Changing Man

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Science  27 Jan 1967:
Vol. 155, Issue 3761, pp. 409-415
DOI: 10.1126/science.155.3761.409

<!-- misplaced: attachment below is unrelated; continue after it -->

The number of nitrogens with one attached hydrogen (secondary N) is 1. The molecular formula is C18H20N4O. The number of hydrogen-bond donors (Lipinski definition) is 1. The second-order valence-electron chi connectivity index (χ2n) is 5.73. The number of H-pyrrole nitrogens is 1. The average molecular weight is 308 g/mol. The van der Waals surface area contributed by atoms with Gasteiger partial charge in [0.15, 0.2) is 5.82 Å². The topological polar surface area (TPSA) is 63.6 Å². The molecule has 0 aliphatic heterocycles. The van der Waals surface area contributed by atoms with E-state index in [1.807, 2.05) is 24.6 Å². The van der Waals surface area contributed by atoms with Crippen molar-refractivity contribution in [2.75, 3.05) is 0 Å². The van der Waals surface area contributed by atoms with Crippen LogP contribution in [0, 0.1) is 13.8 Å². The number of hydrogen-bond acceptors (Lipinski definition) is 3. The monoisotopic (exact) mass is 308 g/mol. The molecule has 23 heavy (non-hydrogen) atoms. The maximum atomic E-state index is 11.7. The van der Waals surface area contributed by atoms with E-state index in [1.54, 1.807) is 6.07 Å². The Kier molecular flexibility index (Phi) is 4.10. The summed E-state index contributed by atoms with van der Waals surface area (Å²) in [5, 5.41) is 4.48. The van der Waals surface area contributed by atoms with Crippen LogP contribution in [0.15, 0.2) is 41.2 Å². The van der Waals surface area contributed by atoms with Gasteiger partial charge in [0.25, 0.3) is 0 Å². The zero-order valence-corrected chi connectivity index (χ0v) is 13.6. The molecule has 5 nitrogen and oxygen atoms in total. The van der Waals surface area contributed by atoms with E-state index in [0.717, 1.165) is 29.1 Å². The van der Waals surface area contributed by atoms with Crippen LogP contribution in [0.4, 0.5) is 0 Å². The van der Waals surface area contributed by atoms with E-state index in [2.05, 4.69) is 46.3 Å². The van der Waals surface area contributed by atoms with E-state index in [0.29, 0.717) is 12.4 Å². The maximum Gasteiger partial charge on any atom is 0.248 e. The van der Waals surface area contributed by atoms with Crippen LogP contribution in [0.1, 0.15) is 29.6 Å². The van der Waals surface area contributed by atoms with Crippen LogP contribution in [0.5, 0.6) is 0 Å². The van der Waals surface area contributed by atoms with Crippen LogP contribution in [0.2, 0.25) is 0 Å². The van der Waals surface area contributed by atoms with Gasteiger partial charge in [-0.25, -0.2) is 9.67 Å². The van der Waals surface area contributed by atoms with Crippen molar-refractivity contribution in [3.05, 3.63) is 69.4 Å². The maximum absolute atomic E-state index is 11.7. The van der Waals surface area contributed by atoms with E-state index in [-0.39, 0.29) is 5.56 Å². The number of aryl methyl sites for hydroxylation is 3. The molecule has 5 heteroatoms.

The human condition is changing both culturally and biologically. Although the cultural evolution overshadows the biological, the two are connected by feedback relationships; culture has a biological foundation. Natural selection continues to operate in modern mankind, but its action ought to be supplemented by artificial selection. The problems of the management of human evolution are, however, as much sociological as they are biological. The success of any eugenical program depends on the creation of favorable conditions for human development and self-actualization. In particular, the urgency of the problem of uncontrolled overpopulation exceeds at present that of genetic improvement. Contrary to the alarmist views of some biologists, the evolutionary perspectives for the human species may be regarded as favorable, although, of course, subject to improvement. Man should be the maker of his history, including his evolutionary history. The trend toward increasing social mobility and equality of opportunity may have desirable genetic effects because of the positive assortative mating which it encourages. It makes possible the realization of many hitherto concealed genetically conditioned talents and aptitudes. Rapid progress of both molecular and organismic, Cartesian and Darwinian, biology gives hope of development of new and powerful methods of genetic engineering, control of gene action, betterment of the environment, and improved understanding of the evolutionary processes in the living world, including man.